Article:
Are these two Violas the same Viola?
There’s a distant bunch of Bantam relatives who went off to live in Kansas. It starts with the family of John Sylvester Bantam, who moved from the Bantam homestead in Port Rowan, Ontario to Norton County, Kansas. John has a son Gilbert (“Gilley”) and Gilley has a son, Harold John Bantam, born 21 Apr 1907. According to Don’s notes, Harold married a woman named Viola. Don doesn’t know Viola’s maiden name.
(I’ve just reviewed his notes, now, and noticed something that I had recorded incorrectly: I had Harold listed as the father of Viola’s two children, Jerome and Carolyn, but Don is clear that the two children were from an earlier marriage).
So I went spelunking on Ancestry to find out more information about Viola. The suggested hints that I’ve found aren’t entirely clear on the topic, but there are two dominant stories. The first is that, according to some sources, Viola’s name is Viola C. Lamb. The primary sources for this are some other folks’ Ancestry records, and a reference to a headstone-recording website. That website is telling me that Viola’s name was Lamb (but that doesn’t appear to be data on the actual headstone). I’m guessing that the other Ancestry users picked up that name from that website. Many of these websites are transcribed and maintained by genealogy societies, and they may bring other sources to bear to flesh out the data, but it’s not clear where the name “Lamb” originates. Her headstone says that she was born on 16 Sep, 1910. Her headstone is shared with Harold, so this is clearly “my” Viola.
More learnings: Marion and Milton had just been married. Marion was 35 in December 1937, when she married Milton McVicar. On Jan 3, Marion’s younger brother Beverly died (he’d had poor health for all of his life). The following month, Milton died.
I’m putting together details about some of my Smith relatives. The Smiths were the oil family, and many of them became involved in local politics.
My great-grandfather’s sister, Marion Gertrude Smith married a man named Milton Duncan McVicar, who was a member of the Enniskillen Council, and later Reeve, and Lambton County Warden, but in 1934, he was elected to the Ontario legislature as a Liberal-Progressive.
As an M.L.A. (although in Ontario, these days, we tend to say M.P.P.), he had a number of successes which made him popular back in Lambton County, but in 1938, he caught a serious cold/influenza/pneumonia and died on Feb 3rd, 1938.
2000 people attended his funeral, “representing every walk of life in the country.” Newspaper write-ups described it as the largest funeral in town in years. The Premier, Hon. Mitchell F. Hepburn sent provincial secretary, Hon. Harry C. Nixon to represent him at the funeral (probably because McVicar died while in office).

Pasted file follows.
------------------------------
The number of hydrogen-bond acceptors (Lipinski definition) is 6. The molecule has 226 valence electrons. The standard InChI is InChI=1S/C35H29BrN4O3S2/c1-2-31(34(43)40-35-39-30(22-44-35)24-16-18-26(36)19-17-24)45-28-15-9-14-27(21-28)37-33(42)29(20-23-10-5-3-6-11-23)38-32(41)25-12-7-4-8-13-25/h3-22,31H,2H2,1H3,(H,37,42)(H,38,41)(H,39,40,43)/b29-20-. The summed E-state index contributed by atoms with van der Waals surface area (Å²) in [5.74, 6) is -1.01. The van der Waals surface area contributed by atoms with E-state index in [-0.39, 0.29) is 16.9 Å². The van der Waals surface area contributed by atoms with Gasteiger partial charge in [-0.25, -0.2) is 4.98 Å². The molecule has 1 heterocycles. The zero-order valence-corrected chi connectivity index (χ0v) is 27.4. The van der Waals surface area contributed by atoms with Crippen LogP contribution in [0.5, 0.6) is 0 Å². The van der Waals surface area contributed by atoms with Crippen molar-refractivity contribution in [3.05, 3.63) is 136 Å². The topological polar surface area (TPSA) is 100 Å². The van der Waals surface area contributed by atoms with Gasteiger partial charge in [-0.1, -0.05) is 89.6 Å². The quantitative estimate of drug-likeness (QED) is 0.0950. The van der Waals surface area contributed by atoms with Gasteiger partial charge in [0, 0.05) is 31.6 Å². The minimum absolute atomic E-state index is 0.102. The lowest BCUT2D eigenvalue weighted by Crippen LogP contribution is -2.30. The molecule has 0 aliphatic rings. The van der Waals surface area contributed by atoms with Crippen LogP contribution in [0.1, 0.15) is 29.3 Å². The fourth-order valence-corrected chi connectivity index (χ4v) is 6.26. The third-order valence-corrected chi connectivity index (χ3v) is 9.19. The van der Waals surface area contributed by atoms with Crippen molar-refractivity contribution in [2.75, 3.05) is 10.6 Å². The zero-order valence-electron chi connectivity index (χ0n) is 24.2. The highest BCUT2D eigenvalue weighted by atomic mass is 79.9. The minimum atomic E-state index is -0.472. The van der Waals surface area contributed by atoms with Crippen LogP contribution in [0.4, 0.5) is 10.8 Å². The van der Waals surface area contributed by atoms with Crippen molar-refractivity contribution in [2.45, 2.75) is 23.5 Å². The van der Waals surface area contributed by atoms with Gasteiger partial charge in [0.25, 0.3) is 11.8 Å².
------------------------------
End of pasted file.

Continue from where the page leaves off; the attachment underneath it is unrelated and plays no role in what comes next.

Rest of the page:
Here’s the connection that really jumped out at me: one newspaper write-up includes this tidbit: “It was largely through his [McVicar’s] efforts that the Government established a park at Ipperwash Beach.”
Ipperwash Provincial Park, of course, is the site of the Ipperwash Crisis and the death of Dudley George.
One day in the late 80s, I was back at my parents’ house, between semesters at University. “I think you look like my father,” my mother said, rather matter-of-factly, and somewhat out of the blue. She went off to another room of the house and came back with a cardboard stationery box that I had never seen before. Inside the box, she produced a large head shot photo of her father, Walter Dynes, for comparison purposes.
I’m pretty sure that I was in my early twenties. Until that moment, I had never her say a word about her father. I don’t think that she ever mentioned him again.
At some point in my life, I’d come to understand that her father had died quite a long time ago, and that the person I considered to be my grandfather was, in fact, her step-father. Certainly, by the time of the great grade 7 family tree homework assignment, the details provided by my grandfather clearly spelled out the three maternal grandparents. But my bio-grandad’s figure seemed to cast no shadow over my family: he wasn’t talked about, no photos were out, and no stories about him were ever told. When I refer to him, I often call him my “biological grandfather” — a term that feels distant and removed. But it also feels apt because he seems distant and removed.
My father’s father, Vidal Holmes, was also dead. He died shortly before I turned two. But I was aware of his absence in a way that I was never aware of Walter’s absence.